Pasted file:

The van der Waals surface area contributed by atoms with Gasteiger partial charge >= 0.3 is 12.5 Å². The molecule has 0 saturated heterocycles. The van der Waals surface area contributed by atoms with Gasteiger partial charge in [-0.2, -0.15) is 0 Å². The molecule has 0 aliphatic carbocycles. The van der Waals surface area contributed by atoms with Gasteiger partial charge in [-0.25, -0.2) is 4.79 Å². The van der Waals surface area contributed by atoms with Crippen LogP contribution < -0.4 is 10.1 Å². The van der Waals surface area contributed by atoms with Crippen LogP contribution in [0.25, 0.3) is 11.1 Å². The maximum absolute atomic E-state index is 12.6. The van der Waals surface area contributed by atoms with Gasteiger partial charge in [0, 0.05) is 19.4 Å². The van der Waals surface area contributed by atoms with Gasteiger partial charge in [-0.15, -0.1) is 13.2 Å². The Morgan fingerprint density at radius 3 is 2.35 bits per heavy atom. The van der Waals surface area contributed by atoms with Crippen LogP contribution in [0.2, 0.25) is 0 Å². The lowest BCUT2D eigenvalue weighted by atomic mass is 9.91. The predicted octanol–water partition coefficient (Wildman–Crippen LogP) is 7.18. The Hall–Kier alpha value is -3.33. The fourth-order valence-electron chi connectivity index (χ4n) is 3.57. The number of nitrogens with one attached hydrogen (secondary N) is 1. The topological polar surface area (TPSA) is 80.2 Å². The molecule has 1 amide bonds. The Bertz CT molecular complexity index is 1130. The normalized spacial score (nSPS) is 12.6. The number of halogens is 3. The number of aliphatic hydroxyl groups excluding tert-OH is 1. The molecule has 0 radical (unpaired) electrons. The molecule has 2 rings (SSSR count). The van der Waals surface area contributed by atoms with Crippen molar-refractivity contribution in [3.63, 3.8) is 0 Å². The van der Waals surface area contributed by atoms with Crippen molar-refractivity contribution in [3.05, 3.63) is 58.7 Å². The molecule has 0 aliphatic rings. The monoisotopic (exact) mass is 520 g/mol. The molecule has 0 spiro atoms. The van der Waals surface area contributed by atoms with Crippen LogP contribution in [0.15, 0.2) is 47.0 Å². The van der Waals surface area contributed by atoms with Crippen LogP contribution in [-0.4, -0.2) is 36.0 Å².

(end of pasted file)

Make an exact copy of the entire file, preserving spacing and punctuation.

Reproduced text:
The van der Waals surface area contributed by atoms with Gasteiger partial charge >= 0.3 is 12.5 Å². The molecule has 0 saturated heterocycles. The van der Waals surface area contributed by atoms with Gasteiger partial charge in [-0.2, -0.15) is 0 Å². The molecule has 0 aliphatic carbocycles. The van der Waals surface area contributed by atoms with Gasteiger partial charge in [-0.25, -0.2) is 4.79 Å². The van der Waals surface area contributed by atoms with Crippen LogP contribution < -0.4 is 10.1 Å². The van der Waals surface area contributed by atoms with Crippen LogP contribution in [0.25, 0.3) is 11.1 Å². The maximum absolute atomic E-state index is 12.6. The van der Waals surface area contributed by atoms with Gasteiger partial charge in [0, 0.05) is 19.4 Å². The van der Waals surface area contributed by atoms with Gasteiger partial charge in [-0.15, -0.1) is 13.2 Å². The Morgan fingerprint density at radius 3 is 2.35 bits per heavy atom. The van der Waals surface area contributed by atoms with Crippen LogP contribution in [0.2, 0.25) is 0 Å². The lowest BCUT2D eigenvalue weighted by atomic mass is 9.91. The predicted octanol–water partition coefficient (Wildman–Crippen LogP) is 7.18. The Hall–Kier alpha value is -3.33. The fourth-order valence-electron chi connectivity index (χ4n) is 3.57. The number of nitrogens with one attached hydrogen (secondary N) is 1. The topological polar surface area (TPSA) is 80.2 Å². The molecule has 1 amide bonds. The Bertz CT molecular complexity index is 1130. The normalized spacial score (nSPS) is 12.6. The number of halogens is 3. The number of aliphatic hydroxyl groups excluding tert-OH is 1. The molecule has 0 radical (unpaired) electrons. The molecule has 2 rings (SSSR count). The van der Waals surface area contributed by atoms with Crippen molar-refractivity contribution in [3.63, 3.8) is 0 Å². The van der Waals surface area contributed by atoms with Crippen molar-refractivity contribution in [3.05, 3.63) is 58.7 Å². The molecule has 0 aliphatic rings. The monoisotopic (exact) mass is 520 g/mol. The molecule has 0 spiro atoms. The van der Waals surface area contributed by atoms with Crippen LogP contribution in [0.15, 0.2) is 47.0 Å². The van der Waals surface area contributed by atoms with Crippen LogP contribution in [-0.4, -0.2) is 36.0 Å².